A Tale of Two Cities

A Tale of Two Cities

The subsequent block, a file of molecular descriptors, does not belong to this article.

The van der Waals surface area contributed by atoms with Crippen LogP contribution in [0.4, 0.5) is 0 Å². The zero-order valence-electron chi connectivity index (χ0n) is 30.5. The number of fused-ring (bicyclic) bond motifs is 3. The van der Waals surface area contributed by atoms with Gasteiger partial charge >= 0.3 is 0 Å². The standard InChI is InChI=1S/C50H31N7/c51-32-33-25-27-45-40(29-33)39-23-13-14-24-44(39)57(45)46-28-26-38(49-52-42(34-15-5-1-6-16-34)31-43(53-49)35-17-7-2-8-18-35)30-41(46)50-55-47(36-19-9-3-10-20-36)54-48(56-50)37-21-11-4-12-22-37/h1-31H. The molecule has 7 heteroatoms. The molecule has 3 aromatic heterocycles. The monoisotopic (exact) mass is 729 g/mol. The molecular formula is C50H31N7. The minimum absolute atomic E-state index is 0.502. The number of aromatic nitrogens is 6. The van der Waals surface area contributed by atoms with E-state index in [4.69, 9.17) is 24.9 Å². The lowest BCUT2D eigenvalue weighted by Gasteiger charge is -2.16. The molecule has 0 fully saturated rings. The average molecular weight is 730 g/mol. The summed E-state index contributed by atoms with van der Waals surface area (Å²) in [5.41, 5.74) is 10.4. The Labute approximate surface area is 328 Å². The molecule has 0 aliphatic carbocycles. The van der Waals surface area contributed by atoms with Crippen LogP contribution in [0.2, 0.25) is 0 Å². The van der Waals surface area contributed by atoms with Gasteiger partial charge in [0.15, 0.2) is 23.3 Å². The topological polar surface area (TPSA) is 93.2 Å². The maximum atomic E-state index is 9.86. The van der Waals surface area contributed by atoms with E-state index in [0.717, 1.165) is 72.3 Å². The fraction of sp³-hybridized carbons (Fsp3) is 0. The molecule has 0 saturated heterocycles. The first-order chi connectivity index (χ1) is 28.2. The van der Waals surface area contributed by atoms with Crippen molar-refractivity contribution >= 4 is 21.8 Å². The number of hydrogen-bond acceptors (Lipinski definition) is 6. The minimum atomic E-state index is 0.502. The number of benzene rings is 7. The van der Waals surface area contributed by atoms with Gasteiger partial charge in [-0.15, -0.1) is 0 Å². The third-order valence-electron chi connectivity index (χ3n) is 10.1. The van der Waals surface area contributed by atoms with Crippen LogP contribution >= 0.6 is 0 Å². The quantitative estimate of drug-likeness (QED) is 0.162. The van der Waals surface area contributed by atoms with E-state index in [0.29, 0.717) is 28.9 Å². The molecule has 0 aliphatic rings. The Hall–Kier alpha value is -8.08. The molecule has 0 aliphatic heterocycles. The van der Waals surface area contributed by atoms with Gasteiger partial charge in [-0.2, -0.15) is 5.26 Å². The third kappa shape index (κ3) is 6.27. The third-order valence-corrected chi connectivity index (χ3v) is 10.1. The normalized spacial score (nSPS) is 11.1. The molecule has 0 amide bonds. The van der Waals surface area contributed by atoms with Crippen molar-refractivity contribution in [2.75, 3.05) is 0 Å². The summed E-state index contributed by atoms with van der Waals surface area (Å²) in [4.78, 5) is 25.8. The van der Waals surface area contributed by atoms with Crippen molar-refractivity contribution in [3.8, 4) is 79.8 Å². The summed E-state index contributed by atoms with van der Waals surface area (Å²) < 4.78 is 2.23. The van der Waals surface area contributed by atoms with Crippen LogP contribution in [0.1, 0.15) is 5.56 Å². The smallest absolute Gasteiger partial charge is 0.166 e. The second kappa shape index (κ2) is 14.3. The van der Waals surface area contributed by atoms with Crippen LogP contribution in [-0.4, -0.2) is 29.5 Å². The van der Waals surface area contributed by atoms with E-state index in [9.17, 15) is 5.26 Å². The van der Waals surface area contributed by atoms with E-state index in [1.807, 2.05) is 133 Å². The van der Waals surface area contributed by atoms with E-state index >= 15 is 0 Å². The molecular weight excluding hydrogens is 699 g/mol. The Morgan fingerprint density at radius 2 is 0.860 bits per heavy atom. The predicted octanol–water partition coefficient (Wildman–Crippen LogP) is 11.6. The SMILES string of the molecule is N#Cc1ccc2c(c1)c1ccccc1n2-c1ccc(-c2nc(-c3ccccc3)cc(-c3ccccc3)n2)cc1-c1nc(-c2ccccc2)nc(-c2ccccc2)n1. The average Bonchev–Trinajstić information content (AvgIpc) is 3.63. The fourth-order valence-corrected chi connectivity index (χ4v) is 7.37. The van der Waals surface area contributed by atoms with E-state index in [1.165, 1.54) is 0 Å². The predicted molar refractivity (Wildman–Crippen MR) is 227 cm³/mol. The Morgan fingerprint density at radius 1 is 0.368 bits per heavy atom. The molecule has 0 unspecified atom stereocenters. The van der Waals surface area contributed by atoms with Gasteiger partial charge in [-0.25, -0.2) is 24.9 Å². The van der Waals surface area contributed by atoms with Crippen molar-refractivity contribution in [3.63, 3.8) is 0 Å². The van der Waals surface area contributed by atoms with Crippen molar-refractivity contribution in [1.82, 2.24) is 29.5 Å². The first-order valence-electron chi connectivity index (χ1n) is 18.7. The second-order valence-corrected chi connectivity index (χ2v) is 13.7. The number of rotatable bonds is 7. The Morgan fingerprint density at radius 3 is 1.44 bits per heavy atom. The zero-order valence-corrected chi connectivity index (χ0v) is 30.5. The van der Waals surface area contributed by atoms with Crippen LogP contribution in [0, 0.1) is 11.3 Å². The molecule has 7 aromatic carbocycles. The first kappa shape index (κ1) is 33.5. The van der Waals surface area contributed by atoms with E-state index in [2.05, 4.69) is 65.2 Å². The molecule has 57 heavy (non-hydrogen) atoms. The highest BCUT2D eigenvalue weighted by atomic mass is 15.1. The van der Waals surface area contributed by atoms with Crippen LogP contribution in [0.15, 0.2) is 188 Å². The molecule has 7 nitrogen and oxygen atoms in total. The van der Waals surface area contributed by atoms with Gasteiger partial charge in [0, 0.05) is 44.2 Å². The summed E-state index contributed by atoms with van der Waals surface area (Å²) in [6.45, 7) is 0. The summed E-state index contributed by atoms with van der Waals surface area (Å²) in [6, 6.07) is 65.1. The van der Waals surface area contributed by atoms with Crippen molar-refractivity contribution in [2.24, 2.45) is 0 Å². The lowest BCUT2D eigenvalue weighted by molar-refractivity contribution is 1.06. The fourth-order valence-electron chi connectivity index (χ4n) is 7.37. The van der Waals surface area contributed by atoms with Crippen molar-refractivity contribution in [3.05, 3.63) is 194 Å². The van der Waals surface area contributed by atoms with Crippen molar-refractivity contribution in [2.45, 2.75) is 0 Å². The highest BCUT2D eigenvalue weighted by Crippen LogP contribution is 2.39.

A TALE OF TWO CITIES - CHARLES DICKENS CONTENTS Book the First--Recalled to Life Chapter I The Period Chapter II The Mail Chapter III The Night Shadows Chapter IV The Preparation Chapter V The Wine-shop Chapter VI The Shoemaker Book the Second--the Golden Thread Chapter I Five Years Later Chapter II A Sight Chapter III A Disappointment Chapter IV Congratulatory Chapter V The Jackal Chapter VI Hundreds of People Chapter VII Monseigneur in Town Chapter VIII Monseigneur in the Country Chapter IX The Gorgon's Head Chapter X Two Promises Chapter XI A Companion Picture Chapter XII The Fellow of Delicacy Chapter XIII The Fellow of no Delicacy Chapter XIV The Honest Tradesman Chapter XV Knitting Chapter XVI Still Knitting Chapter XVII One Night Chapter XVIII Nine Days Chapter XIX An Opinion Chapter XX A Plea Chapter XXI Echoing Footsteps Chapter XXII The Sea still Rises Chapter XXIII Fire Rises Chapter XXIV Drawn to the Loadstone Rock Book the Third--the Track of a Storm Chapter I In Secret Chapter II The Grindstone Chapter III The Shadow Chapter IV Calm in Storm Chapter V The Wood-sawyer Chapter VI Triumph Chapter VII A Knock at the Door Chapter VIII A Hand at Cards Chapter IX The Game Made Chapter X The Substance of the Shadow Chapter XI Dusk Chapter XII Darkness Chapter XIII Fifty-two Chapter XIV The Knitting Done Chapter XV The Footsteps die out For ever Book the First--Recalled to Life I The Period It was the best of times it was the worst of times it was the age of wisdom it was the age of foolishness it was the epoch of belief it was the epoch of incredulity it was the season of Light it was the season of Darkness it was the spring of hope it was the winter of despair we had everything before us we had nothing before us we were all going direct to Heaven we were all going direct the other way--in short the period was so far like the present period that some of its noisiest authorities insisted on its being received for good or for evil in the superlative degree of comparison only. There were a king with a large jaw and a queen with a plain face on the throne of England; there were a king with a large jaw and a queen with a fair face on the throne of France. In both countries it was clearer than crystal to the lords of the State preserves of loaves and fishes that things in general were settled for ever. It was the year of Our Lord one thousand seven hundred and seventy-five. Spiritual revelations were conceded to England at that favoured period as at this. Mrs. Southcott had recently attained her five-and-twentieth blessed birthday of whom a prophetic private in the Life Guards had heralded the sublime appearance by announcing that arrangements were made for the swallowing up of London and Westminster. Even the Cock-lane ghost had been laid only a round dozen of years after rapping out its messages as the spirits of this very year last past (supernaturally deficient in originality) rapped out theirs. Mere messages in the earthly order of events had lately come to the English Crown and People from a congress of British subjects in America: which strange to relate have proved more important to the human race than any communications yet received through any of the chickens of the Cock-lane brood. France less favoured on the whole as to matters spiritual than her sister of the shield and trident rolled with exceeding smoothness down hill making paper money and spending it. Under the guidance of her Christian pastors she entertained herself besides with such humane achievements as sentencing a youth to have his hands cut off his tongue torn out with pincers and his body burned alive because he had not kneeled down in the rain to do honour to a dirty procession of monks which passed within his view at a distance of some fifty or sixty yards. It is likely enough that rooted in the woods of France and Norway there were growing trees when that sufferer was put to death already marked by the Woodman Fate to come down and be sawn into boards to make a certain movable framework with a sack and a knife in it terrible in history. It is likely enough that in the rough outhouses of some tillers of the heavy lands adjacent to Paris there were sheltered from the weather that very day rude carts bespattered with rustic mire snuffed about by pigs and roosted in by poultry which the Farmer Death had already set apart to be his tumbrils of the Revolution. But that Woodman and that Farmer though they work unceasingly work silently and no one heard them as they went about with muffled tread: the rather forasmuch as to entertain any suspicion that they were awake was to be atheistical and traitorous. In England there was scarcely an amount of order and protection to justify much national boasting. Daring burglaries by armed men and highway robberies took place in the capital itself every night; families were publicly cautioned not to go out of town without removing their furniture to upholsterers' warehouses for security; the highwayman in the dark was a City tradesman in the light and being recognised and challenged by his fellow- tradesman whom he stopped in his character of "the Captain" gallantly shot him through the head and rode away; the mall was waylaid by seven robbers and the guard shot three dead and then got shot dead himself by the other four "in consequence of the failure of his ammunition:" after which the mall was robbed in peace; that magnificent potentate the Lord Mayor of London was made to stand and deliver on Turnham Green by one highwayman who despoiled the illustrious creature in sight of all his retinue; prisoners in London gaols fought battles with their turnkeys and the majesty of the law fired blunderbusses in among them loaded with rounds of shot and ball; thieves snipped off diamond crosses from the necks of noble lords at Court drawing-rooms; musketeers went into St. Giles's to search for contraband goods and the mob fired on the musketeers and the musketeers fired on the mob and nobody thought any of these occurrences much out of the common way. In the midst of them the hangman ever busy and ever worse than useless was in constant requisition; now stringing up long rows of miscellaneous criminals; now hanging a housebreaker on Saturday who had been taken on Tuesday; now burning people in the hand at Newgate by the dozen and now burning pamphlets at the door of Westminster Hall; to-day taking the life of an atrocious murderer and to-morrow of a wretched pilferer who had robbed a farmer's boy of sixpence. All these things and a thousand like them came to pass in and close upon the dear old year one thousand seven hundred and seventy-five. Environed by them while the Woodman and the Farmer worked unheeded those two of the large jaws and those other two of the plain and the fair faces trod with stir enough and carried their divine rights with a high hand. Thus did the year one thousand seven hundred and seventy-five conduct their Greatnesses and myriads of small creatures--the creatures of this chronicle among the rest--along the roads that lay before them. II The Mail It was the Dover road that lay on a Friday night late in November before the first of the persons with whom this history has business. The Dover road lay as to him beyond the Dover mail as it lumbered up Shooter's Hill. He walked up hill in the mire by the side of the mail as the rest of the passengers did; not because they had the least relish for walking exercise under the circumstances but because the hill and the harness and the mud and the mail were all so heavy that the horses had three times already come to a stop besides once drawing the coach across the road with the mutinous intent of taking it back to Blackheath. Reins and whip and coachman and guard however in combination had read that article of war which forbade a purpose otherwise strongly in favour of the argument that some brute animals are endued with Reason; and the team had capitulated and returned to their duty. With drooping heads and tremulous tails they mashed their way through the thick mud floundering and stumbling between whiles as if they were falling to pieces at the larger joints. As often as the driver rested them and brought them to a stand with a wary "Wo-ho! so-ho- then!" the near leader violently shook his head and everything upon it--like an unusually emphatic horse denying that the coach could be got up the hill. Whenever the leader made this rattle the passenger started as a nervous passenger might and was disturbed in mind. There was a steaming mist in all the hollows and it had roamed in its forlornness up the hill like an evil spirit seeking rest and finding none. A clammy and intensely cold mist it made its slow way through the air in ripples that visibly followed and overspread one another as the waves of an unwholesome sea might do. It was dense enough to shut out everything from the light of the coach-lamps but these its own workings and a few yards of road; and the reek of the labouring horses steamed into it as if they had made it all. Two other passengers besides the one were plodding up the hill by the side of the mail. All three were wrapped to the cheekbones and over the ears and wore jack-boots. Not one of the three could have said from anything he saw what either of the other two was like; and each was hidden under almost as many wrappers from the eyes of the mind as from the eyes of the body of his two companions. In those days travellers were very shy of being confidential on a short notice for anybody on the road might be a robber or in league with robbers. As to the latter when every posting-house and ale-house could produce somebody in "the Captain's" pay ranging from the landlord to the lowest stable non-descript it was the likeliest thing upon the cards. So the guard of the Dover mail thought to himself that Friday night in November one thousand seven hundred and seventy-five lumbering up Shooter's Hill as he stood on his own particular perch behind the mail beating his feet and keeping an eye and a hand on the arm-chest before him where a loaded blunderbuss lay at the top of six or eight loaded horse-pistols deposited on a substratum of cutlass. ...